The Shmooze

Do We Agree With Slate's Assessment of the State of Jewish America?

By Forward Staff

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Stephen S. Wise

On September 7, the online magazine Slate published an article titled “Will the Great American Rabbi Please Stand Up?” which argued that, in the words of its author, Shmuel Rosner, “great American rabbis seem to be a thing of the past.” Indeed, the article surmises that “Jewish America seems to have lost its chance to foster home-grown rabbinical sages.” We were curious just how many people would agree with Rosner’s assessment of the state of Jewish America today. The Forward asked rabbis, authors and scholars to weigh in on the article. Here’s what some of them had to say:

Stephen Fried

Author, “The New Rabbi” (Bantam, 2002) and “Appetite for America” (Bantam, 2010)

I think this is mostly an example of the kinds of pieces that get published around the High Holidays — because Slate, like all media, looks for Jewish content around now. It’s not really an essay that focuses on a new or even relatively recent problem in a new way. The piece is also focused mostly on the Orthodox rabbinate, which represents a small percentage of “American Rabbis,” and the author’s list of great American rabbis from the past doesn’t include many who were actually American, just Europeans who had success as leaders and/or scholars after coming to America. Most of [the article’s] arguments are, literally, already decades old — since the evidence given for the problem includes the breaking news that the Lubavitcher rebbe has been dead for 16 years, without a successor. This feels very much like what it is: the opinions of an Israeli who does not much understand or appreciate American Jewish life.

Laura Geller

Senior Rabbi, Temple Emanuel of Beverly Hills

Great American rabbis are only a thing of the past if one defines “great” the way Shmuel Rosner does. There are lots of reasons why we don’t have rabbis like Stephen S. Wise or Soloveichik anymore — including the empowerment of the laity (for example, The Jewish Catalog), the proliferation of Jewish studies in universities and the greater sophistication of professional leaders. Lists like the Newsweek 50 render invisible the many really great rabbis who, through their teaching, counseling, writing and vision, have created synagogues that really matter in people’s lives.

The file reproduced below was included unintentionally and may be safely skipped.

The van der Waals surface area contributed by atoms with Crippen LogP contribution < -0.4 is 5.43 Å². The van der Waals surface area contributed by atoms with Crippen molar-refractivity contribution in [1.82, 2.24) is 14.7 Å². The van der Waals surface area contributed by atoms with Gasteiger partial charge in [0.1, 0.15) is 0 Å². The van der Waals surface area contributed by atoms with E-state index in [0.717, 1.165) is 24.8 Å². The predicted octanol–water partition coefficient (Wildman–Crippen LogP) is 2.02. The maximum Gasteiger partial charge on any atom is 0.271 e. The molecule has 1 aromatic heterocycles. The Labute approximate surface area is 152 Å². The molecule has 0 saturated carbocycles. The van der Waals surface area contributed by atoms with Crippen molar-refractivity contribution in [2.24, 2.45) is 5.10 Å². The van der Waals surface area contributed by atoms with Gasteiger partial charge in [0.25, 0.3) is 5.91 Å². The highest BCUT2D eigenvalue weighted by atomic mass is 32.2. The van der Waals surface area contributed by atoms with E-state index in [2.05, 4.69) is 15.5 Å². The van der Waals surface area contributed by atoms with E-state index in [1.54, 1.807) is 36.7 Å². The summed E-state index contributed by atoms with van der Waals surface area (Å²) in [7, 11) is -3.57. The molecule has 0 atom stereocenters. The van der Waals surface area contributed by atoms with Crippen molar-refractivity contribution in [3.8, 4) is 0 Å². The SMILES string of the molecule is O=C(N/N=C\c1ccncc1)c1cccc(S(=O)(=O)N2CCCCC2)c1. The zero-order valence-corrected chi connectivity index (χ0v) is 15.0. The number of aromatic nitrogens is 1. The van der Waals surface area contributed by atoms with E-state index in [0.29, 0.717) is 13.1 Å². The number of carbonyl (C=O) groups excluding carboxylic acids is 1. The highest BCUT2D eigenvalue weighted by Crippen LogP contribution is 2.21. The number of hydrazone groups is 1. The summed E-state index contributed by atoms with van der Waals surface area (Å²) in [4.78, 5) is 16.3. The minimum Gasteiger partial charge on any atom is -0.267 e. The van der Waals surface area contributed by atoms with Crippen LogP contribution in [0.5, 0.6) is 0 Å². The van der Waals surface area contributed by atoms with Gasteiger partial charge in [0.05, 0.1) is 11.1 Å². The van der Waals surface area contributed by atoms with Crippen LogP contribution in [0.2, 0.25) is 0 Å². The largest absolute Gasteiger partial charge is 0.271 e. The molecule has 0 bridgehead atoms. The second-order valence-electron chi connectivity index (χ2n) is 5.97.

Letty Cottin Pogrebin

Author, “Deborah, Golda, and Me: Being Female and Jewish in America” (Anchor, 1992), Founding Editor, Ms. Magazine

Great American rabbis do exist, but like the Lamed-Vavniks [36 righteous men said to be born every generation] of the world, they’re not always recognized in contemporary Jewish life. Paradoxically, the more media we have, the less we know about the special rabbis in our midst, because our celebrity culture (that is, America’s “best” rabbis) often favors the hotshots and self-promoters over the quiet wise ones who, rather than pursue the public spotlight, are lit from within. But so what? In 2010, we don’t need an authority figure to negotiate for our protection or represent our interests in mainstream institutions, so why invest one or two Jews with hegemonic power?

Jonathan Sarna

Joseph H. & Belle R. Braun Professor of American Jewish History, Brandeis University

Every generation imagines that its rabbis cannot hold a candle to the great rabbis of the past. Indeed, many rabbis — think of Rav Kook or Rabbi Shlomo Carlebach — seem much greater in retrospect than they appeared to their critics while they were still alive. It is correct that in the wake of World War II, American Jews across the spectrum came to revere rabbis born in Europe: They seemed to them to be more authentic; they were the last link in a great chain that the war had broken. It is also important to remember that the academy has claimed many of the great minds who might in previous eras have been influential rabbis. I nevertheless believe that we have some great rabbis in our midst today.

Rabbi Avi Shafran

Director of Public Affairs, Agudath Israel of America

To be respected as “great” in the Orthodox community requires a great degree of accomplishment “across the board” of what Orthodox Jews consider the hallmarks of rabbinic greatness: personal righteousness, Torah knowledge, the ability to inspire others, and prowess as teachers and guides. There are many such rabbinical figures in the American community. Bemoaning the dearth of rabbinic greatness is a perennial pastime.


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